Humane Society reports record year for 2015

Published 2:53 pm Friday, January 15, 2016

The Chilton County Humane Society reports a record year for 2015 with more animals adopted and rescued.

According to a press release from the Chilton County Humane Society, the euthanasia rate at the shelter has also been reduced by 21 percent.

“Our county has an animal population problem, but we are not the only area facing this problem,” the release said. “According to the American Humane Society, 4 million dogs and cats are euthanized nationally, or one every 8 seconds. Alabama counties vary from having a euthanization rate as low as 50 percent to as high as 85 percent or more. The more rural the county, the higher the euthanasia rate since rural counties usually have smaller and more poorly funded shelters.”

In 2014, the shelter had a 75-percent euthanasia rate.

The release said some of this was due to parvo outbreaks that occurred during a heavy puppy season in the spring, and the fact that the shelter building can only house 100-120 animals at one time.

In the spring, puppies would end up on the concrete, and it didn’t seem any chemical could kill the parvo virus. Plus, any new puppies coming in with parvo would infect the others, the release said.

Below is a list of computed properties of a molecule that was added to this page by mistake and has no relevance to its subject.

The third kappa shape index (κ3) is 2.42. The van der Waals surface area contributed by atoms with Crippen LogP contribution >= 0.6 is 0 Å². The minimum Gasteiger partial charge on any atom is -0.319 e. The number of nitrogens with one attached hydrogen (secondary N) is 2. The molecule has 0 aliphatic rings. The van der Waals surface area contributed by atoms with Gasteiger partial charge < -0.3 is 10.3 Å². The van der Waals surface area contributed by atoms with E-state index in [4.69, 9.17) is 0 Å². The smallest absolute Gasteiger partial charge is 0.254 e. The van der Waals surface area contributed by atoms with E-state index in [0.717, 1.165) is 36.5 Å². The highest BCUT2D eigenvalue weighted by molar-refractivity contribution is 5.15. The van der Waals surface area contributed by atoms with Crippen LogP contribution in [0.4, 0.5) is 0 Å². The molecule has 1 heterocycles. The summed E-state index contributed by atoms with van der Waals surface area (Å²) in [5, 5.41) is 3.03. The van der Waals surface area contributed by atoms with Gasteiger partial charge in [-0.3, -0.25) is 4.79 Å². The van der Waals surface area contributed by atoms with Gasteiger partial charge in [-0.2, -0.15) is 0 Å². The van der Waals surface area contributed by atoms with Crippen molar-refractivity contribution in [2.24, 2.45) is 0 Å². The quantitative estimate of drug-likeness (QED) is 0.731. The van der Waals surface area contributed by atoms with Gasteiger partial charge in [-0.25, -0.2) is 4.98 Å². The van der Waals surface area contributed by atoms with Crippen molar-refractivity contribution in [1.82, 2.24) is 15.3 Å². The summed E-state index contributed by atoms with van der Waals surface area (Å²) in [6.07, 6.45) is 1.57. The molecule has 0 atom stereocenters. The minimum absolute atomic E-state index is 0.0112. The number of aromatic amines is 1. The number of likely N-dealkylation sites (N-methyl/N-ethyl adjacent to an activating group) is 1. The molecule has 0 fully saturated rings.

In 2015, the shelter took several steps to avoid those issues. The shelter was re-arranged, and there is now an isolation area to hold stray puppies, small and medium-sized dogs and to make sure they are not sick before entering the general population.

The puppy and small dog room was moved, and all puppies are now placed in kennels in stainless steel wall kennels.

The shelter also decided to erect outside kennels, giving the dogs the opportunity for play and increasing the population of larger dogs the shelter can maintain.

“We developed a standard operating procedure for the shelter staff to follow on euthanasia. Space is now the last item on our list for euthanasia, and we haven’t euthanized for space in many months at this time,” according to the release. “Director Kimberly Ruck, worked closely with rescue to increase the number of animals who were rescued. President Krystine Gish worked with some amazing donors and in the last three months conducted adoption specials. During the month of October 2015, with our $20 donation adoption special, we adopted 121 animals, a record that shattered previous records and one that we’d love to break. We also held adoption specials for veterans, and for black dogs and cats both with the backing of donors.”

The shelter also lowered the normal adoption fees in 2015. Cats went from an $80 adoption fee to $25 for cats over six months, and $50 for kittens. The price was also lowered for dogs from $125 to $100, and $85 to $50 for senior dogs 6 years and older.

A Trap, Neuter and Release (TNR) program, a long-term goal, was also started in 2015.

Board member Michelle Monahan organized a small but dedicated team of volunteers to trap feral cat colonies and transport them to Birmingham to the nonprofit Alabama Spay Neuter Clinic.